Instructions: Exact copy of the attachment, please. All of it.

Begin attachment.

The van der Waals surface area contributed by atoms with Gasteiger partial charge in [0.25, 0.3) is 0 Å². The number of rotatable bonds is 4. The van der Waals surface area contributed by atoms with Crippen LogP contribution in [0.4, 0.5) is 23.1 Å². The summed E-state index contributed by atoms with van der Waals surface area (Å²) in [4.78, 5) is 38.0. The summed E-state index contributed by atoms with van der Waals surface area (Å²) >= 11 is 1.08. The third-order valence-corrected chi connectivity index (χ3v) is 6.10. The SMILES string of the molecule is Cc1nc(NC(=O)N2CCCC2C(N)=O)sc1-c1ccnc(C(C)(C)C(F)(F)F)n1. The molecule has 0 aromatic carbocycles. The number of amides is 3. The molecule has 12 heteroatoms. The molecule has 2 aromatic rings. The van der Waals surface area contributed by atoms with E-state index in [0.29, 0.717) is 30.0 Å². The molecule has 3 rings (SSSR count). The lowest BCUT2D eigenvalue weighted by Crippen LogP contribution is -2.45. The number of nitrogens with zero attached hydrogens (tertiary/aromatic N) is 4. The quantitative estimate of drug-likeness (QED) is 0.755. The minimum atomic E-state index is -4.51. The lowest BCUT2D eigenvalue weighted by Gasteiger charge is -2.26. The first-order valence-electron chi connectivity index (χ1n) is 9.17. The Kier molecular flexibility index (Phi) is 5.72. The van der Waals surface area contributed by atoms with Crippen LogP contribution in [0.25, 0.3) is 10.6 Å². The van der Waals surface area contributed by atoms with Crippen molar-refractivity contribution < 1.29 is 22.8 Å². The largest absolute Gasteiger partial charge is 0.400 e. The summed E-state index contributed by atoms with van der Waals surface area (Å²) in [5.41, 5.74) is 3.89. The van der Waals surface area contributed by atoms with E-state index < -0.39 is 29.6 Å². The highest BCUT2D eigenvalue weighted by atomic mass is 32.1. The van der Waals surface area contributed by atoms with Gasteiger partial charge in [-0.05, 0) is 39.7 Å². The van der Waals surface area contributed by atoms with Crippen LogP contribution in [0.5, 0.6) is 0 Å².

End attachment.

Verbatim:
The van der Waals surface area contributed by atoms with Gasteiger partial charge in [0.25, 0.3) is 0 Å². The number of rotatable bonds is 4. The van der Waals surface area contributed by atoms with Crippen LogP contribution in [0.4, 0.5) is 23.1 Å². The summed E-state index contributed by atoms with van der Waals surface area (Å²) in [4.78, 5) is 38.0. The summed E-state index contributed by atoms with van der Waals surface area (Å²) >= 11 is 1.08. The third-order valence-corrected chi connectivity index (χ3v) is 6.10. The SMILES string of the molecule is Cc1nc(NC(=O)N2CCCC2C(N)=O)sc1-c1ccnc(C(C)(C)C(F)(F)F)n1. The molecule has 0 aromatic carbocycles. The number of amides is 3. The molecule has 12 heteroatoms. The molecule has 2 aromatic rings. The van der Waals surface area contributed by atoms with E-state index in [0.29, 0.717) is 30.0 Å². The molecule has 3 rings (SSSR count). The lowest BCUT2D eigenvalue weighted by Crippen LogP contribution is -2.45. The number of nitrogens with zero attached hydrogens (tertiary/aromatic N) is 4. The quantitative estimate of drug-likeness (QED) is 0.755. The minimum atomic E-state index is -4.51. The lowest BCUT2D eigenvalue weighted by Gasteiger charge is -2.26. The first-order valence-electron chi connectivity index (χ1n) is 9.17. The Kier molecular flexibility index (Phi) is 5.72. The van der Waals surface area contributed by atoms with Crippen LogP contribution in [0.25, 0.3) is 10.6 Å². The van der Waals surface area contributed by atoms with Crippen molar-refractivity contribution < 1.29 is 22.8 Å². The largest absolute Gasteiger partial charge is 0.400 e. The summed E-state index contributed by atoms with van der Waals surface area (Å²) in [5.41, 5.74) is 3.89. The van der Waals surface area contributed by atoms with E-state index < -0.39 is 29.6 Å². The highest BCUT2D eigenvalue weighted by atomic mass is 32.1. The van der Waals surface area contributed by atoms with Gasteiger partial charge in [-0.05, 0) is 39.7 Å². The van der Waals surface area contributed by atoms with Crippen LogP contribution in [0.5, 0.6) is 0 Å².